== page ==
We are now and have always been a nation of believers in things deeper than ourselves, and when we stand for something, engage with each other, and disagree both passionately and peacefully, we remind the world that disagreement does not need to equal hatred.  This truth forms the core of what makes America great today, what has made us great for nearly 250 years, and what will make us great 250 years from now.

So in this time of purportedly extreme division, when “everything is at stake” and “things couldn’t possibly be worse” I say this:

America needs less intimidation and more inspiration to unleash the torrent of energy, innovation and compassion held back by dams built by those who profit from fear, division, and hyperbole.

We need to listen carefully and openly to each other, instead of listening only to those who scream the loudest.

We need something to believe in, not someone to berate.

I for one believe first and foremost that the American dream is not the promise of success, but the freedom to pursue success in the way each of us defines it without restriction by birthright, gender, race, sexuality, or creed.

I believe there is no problem that the promise of American ingenuity combined with the power of American perseverance cannot overcome.

I believe that standing up for an ideal requires strength, and that strength is born of character and courage, not bluster and bravado.

I believe that strength and violence – in word or deed – are not synonymous, and neither are love and weakness.  Rather, it is love of family, of country, of community, and of God that fills America’s deepest wells of strength.

I believe the greatest gift of my public-school education is the ability to both listen to others and to think for myself, skills rarely fostered by today’s echo chamber of judgment.

Finally, I believe it is always morning in America because Americans refuse to remain fixated on the past.  Fixation on the past guarantees that we miss the future, and America’s future is always brighter than its past.

In Lincoln’s first inaugural address, given just weeks before the fissures in 19th century American society fractured into open war, the President implored an injured nation to look inward and heal itself, saying:

We are not enemies, but friends. Though passion may have strained it must not break our bonds of affection. The mystic chords of memory, stretching from every battlefield and patriot grave to every living heart and hearthstone all over this broad land, will yet swell the chorus of the Union, when again touched, as surely they will be, by the better angels of our nature.

It is high time our nation’s demons and our better angels once again had a fair fight.

About the Author

Dr. Chris DeRienzo is a dedicated husband, a proud father, and a mediocre triathlete. He’s also a doctor dedicated to improving the quality, safety, experience and sustainability of healthcare for all Americans. You can read more about him at or follow him on Twitter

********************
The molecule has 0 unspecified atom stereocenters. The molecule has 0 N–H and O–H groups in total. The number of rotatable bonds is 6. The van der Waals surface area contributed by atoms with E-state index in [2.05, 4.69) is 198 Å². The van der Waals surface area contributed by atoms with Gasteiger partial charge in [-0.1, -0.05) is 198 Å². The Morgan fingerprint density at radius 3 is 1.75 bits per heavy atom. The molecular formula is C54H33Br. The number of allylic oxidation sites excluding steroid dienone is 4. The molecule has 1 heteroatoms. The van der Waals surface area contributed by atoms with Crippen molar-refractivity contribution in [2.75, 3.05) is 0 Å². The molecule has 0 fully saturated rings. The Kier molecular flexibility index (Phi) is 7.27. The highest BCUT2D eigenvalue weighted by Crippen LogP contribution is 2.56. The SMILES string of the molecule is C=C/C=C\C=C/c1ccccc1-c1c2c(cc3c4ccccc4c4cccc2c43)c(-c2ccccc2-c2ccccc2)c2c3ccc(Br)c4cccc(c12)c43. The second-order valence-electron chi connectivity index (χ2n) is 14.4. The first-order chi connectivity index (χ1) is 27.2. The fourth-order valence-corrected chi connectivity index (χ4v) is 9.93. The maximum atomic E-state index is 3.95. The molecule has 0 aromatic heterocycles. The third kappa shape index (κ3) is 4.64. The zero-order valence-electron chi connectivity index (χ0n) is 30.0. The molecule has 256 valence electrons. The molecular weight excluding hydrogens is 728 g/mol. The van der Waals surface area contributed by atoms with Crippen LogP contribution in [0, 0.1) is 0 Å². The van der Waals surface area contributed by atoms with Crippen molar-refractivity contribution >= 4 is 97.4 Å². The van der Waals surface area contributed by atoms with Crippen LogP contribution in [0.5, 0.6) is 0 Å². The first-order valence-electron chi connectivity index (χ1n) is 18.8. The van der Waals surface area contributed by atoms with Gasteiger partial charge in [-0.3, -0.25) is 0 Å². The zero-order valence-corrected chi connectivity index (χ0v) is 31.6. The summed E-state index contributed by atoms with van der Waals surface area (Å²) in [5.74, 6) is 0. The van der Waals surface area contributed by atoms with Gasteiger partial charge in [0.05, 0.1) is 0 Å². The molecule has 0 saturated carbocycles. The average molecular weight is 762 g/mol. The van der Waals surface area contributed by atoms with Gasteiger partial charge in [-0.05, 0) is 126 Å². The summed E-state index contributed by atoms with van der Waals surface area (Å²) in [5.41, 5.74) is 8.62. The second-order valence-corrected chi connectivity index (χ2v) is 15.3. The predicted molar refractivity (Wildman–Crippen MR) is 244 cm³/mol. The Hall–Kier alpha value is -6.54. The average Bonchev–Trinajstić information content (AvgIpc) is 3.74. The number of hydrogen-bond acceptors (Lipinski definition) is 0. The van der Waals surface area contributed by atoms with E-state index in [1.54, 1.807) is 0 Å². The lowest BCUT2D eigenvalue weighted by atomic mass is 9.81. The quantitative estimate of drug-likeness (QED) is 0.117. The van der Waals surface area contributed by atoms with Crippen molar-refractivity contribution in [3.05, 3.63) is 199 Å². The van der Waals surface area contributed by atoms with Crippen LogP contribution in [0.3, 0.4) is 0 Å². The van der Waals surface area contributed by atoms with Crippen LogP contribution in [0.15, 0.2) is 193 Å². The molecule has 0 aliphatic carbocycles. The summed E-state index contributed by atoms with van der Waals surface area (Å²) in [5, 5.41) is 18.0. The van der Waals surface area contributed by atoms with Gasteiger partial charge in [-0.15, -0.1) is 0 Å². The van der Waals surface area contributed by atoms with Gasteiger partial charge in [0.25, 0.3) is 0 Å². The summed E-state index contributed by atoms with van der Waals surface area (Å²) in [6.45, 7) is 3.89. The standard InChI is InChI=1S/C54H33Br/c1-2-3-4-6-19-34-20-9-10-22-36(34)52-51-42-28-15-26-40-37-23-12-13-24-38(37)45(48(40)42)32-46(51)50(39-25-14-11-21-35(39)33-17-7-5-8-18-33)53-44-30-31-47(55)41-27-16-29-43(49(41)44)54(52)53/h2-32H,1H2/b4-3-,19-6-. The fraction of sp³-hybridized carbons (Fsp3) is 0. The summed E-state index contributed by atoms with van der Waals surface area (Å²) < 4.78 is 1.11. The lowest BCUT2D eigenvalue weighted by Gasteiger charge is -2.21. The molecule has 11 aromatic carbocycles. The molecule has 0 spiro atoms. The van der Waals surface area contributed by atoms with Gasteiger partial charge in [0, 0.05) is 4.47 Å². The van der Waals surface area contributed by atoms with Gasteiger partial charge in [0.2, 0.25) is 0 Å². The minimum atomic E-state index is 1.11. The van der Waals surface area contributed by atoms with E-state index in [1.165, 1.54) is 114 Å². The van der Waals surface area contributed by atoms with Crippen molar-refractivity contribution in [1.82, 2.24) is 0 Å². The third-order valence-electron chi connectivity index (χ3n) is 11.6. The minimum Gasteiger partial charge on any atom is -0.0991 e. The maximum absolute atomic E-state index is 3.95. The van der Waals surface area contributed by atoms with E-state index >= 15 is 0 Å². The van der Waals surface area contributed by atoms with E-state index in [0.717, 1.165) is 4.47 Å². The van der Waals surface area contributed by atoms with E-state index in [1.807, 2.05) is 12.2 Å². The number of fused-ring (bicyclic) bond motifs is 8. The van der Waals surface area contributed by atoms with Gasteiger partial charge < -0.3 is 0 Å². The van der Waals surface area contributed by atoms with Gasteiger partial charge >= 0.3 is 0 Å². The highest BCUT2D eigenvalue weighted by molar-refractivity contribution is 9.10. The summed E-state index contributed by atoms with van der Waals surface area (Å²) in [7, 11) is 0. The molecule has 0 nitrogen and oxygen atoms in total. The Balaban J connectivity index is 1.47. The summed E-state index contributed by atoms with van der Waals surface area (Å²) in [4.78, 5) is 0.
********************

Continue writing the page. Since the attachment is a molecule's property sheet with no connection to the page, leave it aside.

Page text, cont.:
Making a Human Connection

“I’ve never wanted to make nurses feel like they have to convince me to come to a bedside. I’ve always said, ‘If you want me to come look at the baby just say so and I’ll come.’ Ninety percent of the time it is clinically worth the trip. The 10% of the time that everything’s OK is still well-worth the visit just to build a two-way trusting relationship.” -Dr. Chris DeRienzo

This month I was fortunate to chat with Dr. Bridget Duffy, Liz Boehm, Evan LaBranche, and Ben Fleury from the Experience Innovation Network for a report called Clinical Communication Deconstructed.  I’m a huge believer in the power of communication to transform outcomes in healthcare (and elsewhere in life for that matter), and the EIN team has done yeoman’s work bringing together these seven elements of effective clinical communication.

The full report is available here and its a fantastic read.  Below I’ve reproduced with permission the case study we created together:

Case Study: Caring Conversations for Difficult Diagnoses

Like many of his peers across specialties, Chris DeRienzo, M.D., MPP, System Chief Quality Officer, and a neonatologist at Mission Health, has had to deliver his share of bad news to his patients’ families.

It’s never easy.

Early in his medical training, Dr. DeRienzo received guidance and opportunities to practice so that he could deliver hard news with as much compassion and empathy as possible, despite his discomfort.

“We first learned the basics of structuring a difficult compassionate conversation, then we actually practiced while being recorded. It was awful watching yourself but invaluable to improving as a communicator because seeing and hearing yourself dramatically increased the velocity of change.”

The basics Dr. DeRienzo learned included beginning with a “warning shot,” pausing long enough so families could absorb the emotional impact of the difficult news, and offering the first steps in a path forward. “By the fifth time we went through the practice sessions, pausing for seven seconds of silence didn’t seem so awkward.”

Dr. DeRienzo recounted the first time he had to put those skills into practice, telling young parents in the emergency department that their child had cancer.